Leaks which showed how Labour intentionally flooded Britain with immigrants in order to gain a permanent political majority and rub multiculturalism in the faces of poor whites have provoked a storm of outrage in the UK. It plays directly into the BNP narrative of invasion abetted by leftist treason. The Telegraph reported that “Labour threw open Britain’s borders to mass immigration to help socially engineer a ‘truly multicultural’ country, a former Government adviser has revealed.” But it was manner in which the plan was sugar-coated which rankled the most. It was, if the leaks are to be believed, an ideological conspiracy sold as a plan to bolster the economy. It’s almost as if the Left set out to paint itself in the very same colors the BNP wanted it to don. . . . What the Left and Fascism share is a belief in the transformative power of the state. Both regard government as the “high ground” of society and not, as some Americans still believe, simply a necessary evil.

Irresponsible and dishonest government abets evil. Plus, some further thoughts from Andrew Ian Dodge. “There is nothing wrong with disliking the BNP. They are neo-Nazis. The problem is that the political establishment is in a tizzy, and they have no idea how to deal with them. . . . The major parties are not addressing the subjects on which the BNP are gaining votes. Citizens are expressing concern about the present level of immigration, Muslim extremism, and lack of equal access to jobs, education, and social housing. These topics are being addressed by the BNP, leading to increased support throughout the UK. The BNP received six percent of the overall vote in the May elections, gaining seats for the first time, and their support appears to have increased since then. The ‘anti-fascists’ are calling for violence against the BNP. . . . The BNP is reaching disenchanted Labour voters who have socialist instincts.”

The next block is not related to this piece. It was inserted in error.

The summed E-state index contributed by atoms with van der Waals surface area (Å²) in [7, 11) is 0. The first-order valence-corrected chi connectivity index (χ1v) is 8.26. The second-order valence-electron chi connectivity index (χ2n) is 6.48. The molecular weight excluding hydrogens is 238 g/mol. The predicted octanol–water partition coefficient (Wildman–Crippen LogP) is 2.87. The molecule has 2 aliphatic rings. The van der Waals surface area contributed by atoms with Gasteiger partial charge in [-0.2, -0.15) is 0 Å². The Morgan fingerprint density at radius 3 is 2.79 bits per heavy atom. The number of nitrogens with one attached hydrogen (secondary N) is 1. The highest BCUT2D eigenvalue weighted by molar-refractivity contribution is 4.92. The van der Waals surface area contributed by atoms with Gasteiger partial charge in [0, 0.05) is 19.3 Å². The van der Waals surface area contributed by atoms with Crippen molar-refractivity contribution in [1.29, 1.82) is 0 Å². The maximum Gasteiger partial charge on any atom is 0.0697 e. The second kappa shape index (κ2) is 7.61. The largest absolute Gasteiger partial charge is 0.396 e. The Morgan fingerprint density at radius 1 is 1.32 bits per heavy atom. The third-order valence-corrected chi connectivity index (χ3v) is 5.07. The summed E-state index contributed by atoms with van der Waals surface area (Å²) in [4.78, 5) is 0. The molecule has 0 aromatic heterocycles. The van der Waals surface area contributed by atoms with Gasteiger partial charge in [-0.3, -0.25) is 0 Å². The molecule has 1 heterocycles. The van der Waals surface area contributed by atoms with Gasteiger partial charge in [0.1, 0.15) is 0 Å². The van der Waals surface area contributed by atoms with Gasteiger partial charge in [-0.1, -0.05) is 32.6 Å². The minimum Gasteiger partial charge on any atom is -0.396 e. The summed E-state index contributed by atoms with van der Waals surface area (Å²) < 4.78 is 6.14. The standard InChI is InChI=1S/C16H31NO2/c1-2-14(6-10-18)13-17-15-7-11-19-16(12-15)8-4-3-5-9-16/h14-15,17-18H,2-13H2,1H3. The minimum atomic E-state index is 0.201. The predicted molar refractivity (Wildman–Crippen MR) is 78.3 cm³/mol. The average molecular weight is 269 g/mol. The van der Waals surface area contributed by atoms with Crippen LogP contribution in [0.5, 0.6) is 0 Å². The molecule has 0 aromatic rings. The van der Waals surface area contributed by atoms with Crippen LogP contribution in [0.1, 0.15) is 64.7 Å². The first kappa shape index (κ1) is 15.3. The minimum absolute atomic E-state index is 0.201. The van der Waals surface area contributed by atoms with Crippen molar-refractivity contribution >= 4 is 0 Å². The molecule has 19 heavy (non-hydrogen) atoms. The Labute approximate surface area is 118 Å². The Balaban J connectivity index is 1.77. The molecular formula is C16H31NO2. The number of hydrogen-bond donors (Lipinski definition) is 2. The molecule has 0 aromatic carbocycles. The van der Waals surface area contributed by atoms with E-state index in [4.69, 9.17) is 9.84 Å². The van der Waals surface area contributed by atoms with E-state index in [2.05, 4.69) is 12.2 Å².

After just three months as one of the Security Council’s nonpermanent members, South Africa is mired in controversy over what could be its great strength: the moral weight it can bring to diplomatic deliberations.

In January, South Africa surprised many, and outraged some, when it voted against allowing the Security Council to consider a relatively mild resolution on human rights issues in Myanmar, whose government is widely seen as one of the most repressive on earth.